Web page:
Bar Bell Bee Ranch


The bees return to Minnesota in Mid-April, coming out of the almond orchards in the Central Valley of California. Bar Bell Beekeepers spend the month of March on the ground in California; working the bees and preparing them for the journey across the country. It is the goal that the hives are healthy and full of bees, therefore the bee keepers do a variety of things to make that happen; grow queens, split hives, and feed the bees all to prepare for the 2,000+ mile drive. 


Los Banos, California

These rolling hills hold hundreds of hives for a multitude of bee keepers, they are the space where Bar Bell Bee Ranch prepares the bees for their return to Minnesota. Building up weaker hives, splitting extra large hives and feeding the bees are all part of the process for the journey home. It takes over a month of time to tend to the colony; the views, weather and local flavor of the area make it worth it.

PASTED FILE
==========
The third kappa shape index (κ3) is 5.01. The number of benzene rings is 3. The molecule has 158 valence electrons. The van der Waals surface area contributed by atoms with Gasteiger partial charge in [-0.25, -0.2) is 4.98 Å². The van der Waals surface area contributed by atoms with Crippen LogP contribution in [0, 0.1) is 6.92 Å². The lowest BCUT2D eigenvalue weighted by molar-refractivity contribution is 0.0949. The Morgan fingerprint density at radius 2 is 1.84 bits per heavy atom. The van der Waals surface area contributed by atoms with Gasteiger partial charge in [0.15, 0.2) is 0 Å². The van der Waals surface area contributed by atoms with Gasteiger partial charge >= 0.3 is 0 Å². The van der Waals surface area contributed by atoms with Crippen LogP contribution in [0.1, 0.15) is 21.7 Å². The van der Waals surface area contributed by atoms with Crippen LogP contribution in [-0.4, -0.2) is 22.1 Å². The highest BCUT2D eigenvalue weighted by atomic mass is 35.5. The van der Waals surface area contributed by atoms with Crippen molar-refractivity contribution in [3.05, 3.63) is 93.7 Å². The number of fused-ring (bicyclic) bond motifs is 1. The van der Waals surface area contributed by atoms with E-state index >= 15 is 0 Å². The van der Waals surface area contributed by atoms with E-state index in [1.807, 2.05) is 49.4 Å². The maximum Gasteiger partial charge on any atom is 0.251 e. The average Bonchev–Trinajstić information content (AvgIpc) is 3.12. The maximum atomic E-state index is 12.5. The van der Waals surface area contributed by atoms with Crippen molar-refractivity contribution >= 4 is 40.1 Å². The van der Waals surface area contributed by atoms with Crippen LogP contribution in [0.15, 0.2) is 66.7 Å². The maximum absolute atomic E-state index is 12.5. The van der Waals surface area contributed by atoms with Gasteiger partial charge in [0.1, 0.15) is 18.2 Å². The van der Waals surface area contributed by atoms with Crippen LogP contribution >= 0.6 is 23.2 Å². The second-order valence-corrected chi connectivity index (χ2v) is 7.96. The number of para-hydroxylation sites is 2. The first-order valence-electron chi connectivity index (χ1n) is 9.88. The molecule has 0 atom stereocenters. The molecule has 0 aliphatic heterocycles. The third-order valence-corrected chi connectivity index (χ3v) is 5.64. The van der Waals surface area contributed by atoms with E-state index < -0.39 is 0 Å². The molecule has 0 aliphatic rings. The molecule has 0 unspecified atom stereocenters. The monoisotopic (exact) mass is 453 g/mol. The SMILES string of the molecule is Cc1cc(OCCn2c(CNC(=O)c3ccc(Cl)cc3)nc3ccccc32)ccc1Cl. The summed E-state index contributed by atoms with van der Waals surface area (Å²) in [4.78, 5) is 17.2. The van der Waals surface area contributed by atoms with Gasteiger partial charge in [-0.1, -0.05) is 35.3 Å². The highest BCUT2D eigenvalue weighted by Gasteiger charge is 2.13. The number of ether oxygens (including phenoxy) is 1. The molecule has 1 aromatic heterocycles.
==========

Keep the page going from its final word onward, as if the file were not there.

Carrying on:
Los Banos, California 

Nestled between the Pacific Ocean and the Sierra Nevada foothills, the central valley of California is responsible for nearly all the worlds' almond production. This brings roughly 80% of the United States bee keepers' to the area for pollination. 


Squaw Lake, Minnesota

The hives come in on multiple loads of semi-trucks and need to be moved and placed early in the mornings, as the bees orient themselves to the sun. Once placed, a hive should stay in that location until the sun goes down, so the bees don't get lost. 


Squaw Lake, Minnesota 

If it were easy, everyone would do it; and bee keeping is far from easy. Long days and heavy lifting are rewarded with bountiful harvests, beautiful views and fulfilling work that supports local businesses and the environment. 



The hot days help the bees fly, and when summer is in full swing in Minnesota the days are long and the blooms are plentiful. These ladies collect from a multitude of pollen and necter sources. Bar Bell Bee Ranch places hives in various crops that produce the varieties of honey that is bottled and sold, nothing is added to our honey. From the buckwheat fields near Black Duck to the sprawling sunflower crops; all yeild excellent sources of blooms for the bees.